• Correct Answer:

    Foods labeled "USDA organic" are made under specific guidelines.

    It may give you peace of mind knowing that:

    -- Fruits and vegetables are grown without most pesticides or fertilizers.

    -- Animals are raised without antibiotics or hormones and have room to graze.

    But there's not a lot of research that shows organic foods are more nutritious than non-organic foods. Also, packaged, processed organic foods can still be high in calories, saturated fat, and added sugar. Fresh foods are usually the best choice.

  • Question 1/12

    Which claim means a food doesn’t have any trans fats in it?

  • Answer 1/12

    Which claim means a food doesn’t have any trans fats in it?

    • You answered:
    • Correct Answer:

    It's confusing, but if a label says "zero" trans fats, it can still have as much as 1/2 gram per serving. So if you eat a few servings, it can add up.

    Trans fats are the most unhealthy fats. They can raise your bad cholesterol and boost your chances of heart disease, stroke, and diabetes.

    When you pick a food to eat, check the label for saturated fats, too. They can raise your cholesterol and often have a lot of calories.

  • Question 1/12

    If it says “whole grains” on the package, you’re getting a lot of the good stuff.

  • Answer 1/12

    If it says “whole grains” on the package, you’re getting a lot of the good stuff.

    • You answered:
    • Correct Answer:

    A food can say "made with whole grain" or "rich in whole grain" even if whole grains aren't one of the main ingredients. It could have lots of refined grains, too, and just a sprinkling of whole grains.

    Instead, look for the Whole Grain Stamp on the package. That means one serving of the food has at least half a serving of whole grains. Also, look for the word “whole” before the name of a grain on the ingredients list. An example is "whole oats." The closer the ingredient is to the beginning of the list, the better.

  • Question 1/12

    "No additives" means nothing was added.

  • Answer 1/12

    "No additives" means nothing was added.

    • You answered:
    • Correct Answer:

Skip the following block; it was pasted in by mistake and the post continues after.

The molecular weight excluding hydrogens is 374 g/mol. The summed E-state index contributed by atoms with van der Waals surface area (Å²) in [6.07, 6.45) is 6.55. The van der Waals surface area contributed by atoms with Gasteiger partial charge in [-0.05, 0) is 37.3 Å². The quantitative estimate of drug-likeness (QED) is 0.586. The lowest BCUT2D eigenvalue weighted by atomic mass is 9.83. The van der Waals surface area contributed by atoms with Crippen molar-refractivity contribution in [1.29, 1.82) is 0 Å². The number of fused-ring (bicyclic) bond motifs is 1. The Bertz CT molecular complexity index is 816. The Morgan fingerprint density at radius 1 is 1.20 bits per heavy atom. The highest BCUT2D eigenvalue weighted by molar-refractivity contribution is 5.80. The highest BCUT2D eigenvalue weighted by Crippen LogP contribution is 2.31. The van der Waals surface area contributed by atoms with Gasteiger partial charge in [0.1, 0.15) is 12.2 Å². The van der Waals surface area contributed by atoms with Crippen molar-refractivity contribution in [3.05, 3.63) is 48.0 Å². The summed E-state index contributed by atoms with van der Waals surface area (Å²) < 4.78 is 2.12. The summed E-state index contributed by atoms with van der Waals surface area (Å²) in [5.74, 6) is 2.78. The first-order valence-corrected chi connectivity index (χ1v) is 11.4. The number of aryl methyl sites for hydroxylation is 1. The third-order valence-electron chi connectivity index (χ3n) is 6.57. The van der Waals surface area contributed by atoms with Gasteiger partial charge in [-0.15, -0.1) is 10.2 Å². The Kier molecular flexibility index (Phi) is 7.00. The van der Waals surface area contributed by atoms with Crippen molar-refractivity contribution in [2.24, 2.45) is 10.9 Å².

Food companies add stuff to packaged foods all the time. Some things make them taste better. Some make them look better. Some make them last longer.

    This term may make you think that nothing artificial or natural was added to a food. But there's no official definition and no group making sure the claim is true. So, as usual, it's best to check the ingredients list to find out what's in your food.

  • Question 1/12

    "Low," when referring to fat, calories, or cholesterol ...

  • Answer 1/12

    "Low," when referring to fat, calories, or cholesterol ...

    • You answered:
    • Correct Answer:

    This term is regulated and not just hype.

    -- "Low fat" means 3 grams of fat or less per serving.

    -- "Low calories" means 40 calories or less per serving.

    -- "Low cholesterol" means 20 milligrams or less per serving.

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Sources | Reviewed by William Blahd, MD on June 06, 2017 Medically Reviewed on June 06, 2017

Reviewed by William Blahd, MD on
June 06, 2017

IMAGE PROVIDED BY:

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SOURCES:

American Cancer Society: "Understanding Food Terms."

American Diabetes Association: "Natural? Organic? What does it all Mean?"

American Heart Association: "Saturated Fats," "Trans Fats."

Beauchesne, E. Canadian Medical Association Journal , June 9, 2009.

Center for Science in the Public Interest: "Food Labeling Chaos."

FDA: "Guidance for Industry: A Food Labeling Guide (10. Appendix B: Additional Requirements for Nutrient Content Claims)," "Guidance for Industry: A Food Labeling Guide (9. Appendix A: Definitions of Nutrient Content Claims)," "What is the meaning of 'natural' on the label of food?"

GreenerChoices.org: "No additives."

National Chicken Council: "Chickopedia: What Consumers Need to Know."

Smith-Spangler, C. Annals of Internal Medicine , 2012.

USDA: "Meat and Poultry Labeling Terms," "National Organic Program," "Organic Standards."

Whole Grains Council: "Identifying Whole Grain Products."

This tool does not provide medical advice.